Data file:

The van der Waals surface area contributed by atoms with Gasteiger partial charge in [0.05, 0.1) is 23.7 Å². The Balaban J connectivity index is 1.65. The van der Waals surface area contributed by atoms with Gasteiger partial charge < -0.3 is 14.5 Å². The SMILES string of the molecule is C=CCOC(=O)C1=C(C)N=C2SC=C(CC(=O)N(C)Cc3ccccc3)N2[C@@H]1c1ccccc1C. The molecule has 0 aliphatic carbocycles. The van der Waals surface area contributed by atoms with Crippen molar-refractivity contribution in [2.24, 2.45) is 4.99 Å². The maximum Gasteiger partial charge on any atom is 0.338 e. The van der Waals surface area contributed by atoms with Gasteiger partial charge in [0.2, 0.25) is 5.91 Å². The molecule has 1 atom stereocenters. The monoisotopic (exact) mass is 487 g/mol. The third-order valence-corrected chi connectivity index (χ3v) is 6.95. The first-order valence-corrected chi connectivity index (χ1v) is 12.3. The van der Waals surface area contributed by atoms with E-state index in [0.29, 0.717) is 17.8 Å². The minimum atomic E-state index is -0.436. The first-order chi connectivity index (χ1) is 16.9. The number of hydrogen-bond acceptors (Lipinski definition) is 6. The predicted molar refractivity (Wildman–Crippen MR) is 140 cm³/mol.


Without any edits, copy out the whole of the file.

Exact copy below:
The van der Waals surface area contributed by atoms with Gasteiger partial charge in [0.05, 0.1) is 23.7 Å². The Balaban J connectivity index is 1.65. The van der Waals surface area contributed by atoms with Gasteiger partial charge < -0.3 is 14.5 Å². The SMILES string of the molecule is C=CCOC(=O)C1=C(C)N=C2SC=C(CC(=O)N(C)Cc3ccccc3)N2[C@@H]1c1ccccc1C. The molecule has 0 aliphatic carbocycles. The van der Waals surface area contributed by atoms with Crippen molar-refractivity contribution in [2.24, 2.45) is 4.99 Å². The maximum Gasteiger partial charge on any atom is 0.338 e. The van der Waals surface area contributed by atoms with Gasteiger partial charge in [0.2, 0.25) is 5.91 Å². The molecule has 1 atom stereocenters. The monoisotopic (exact) mass is 487 g/mol. The third-order valence-corrected chi connectivity index (χ3v) is 6.95. The first-order valence-corrected chi connectivity index (χ1v) is 12.3. The van der Waals surface area contributed by atoms with E-state index in [0.29, 0.717) is 17.8 Å². The minimum atomic E-state index is -0.436. The first-order chi connectivity index (χ1) is 16.9. The number of hydrogen-bond acceptors (Lipinski definition) is 6. The predicted molar refractivity (Wildman–Crippen MR) is 140 cm³/mol.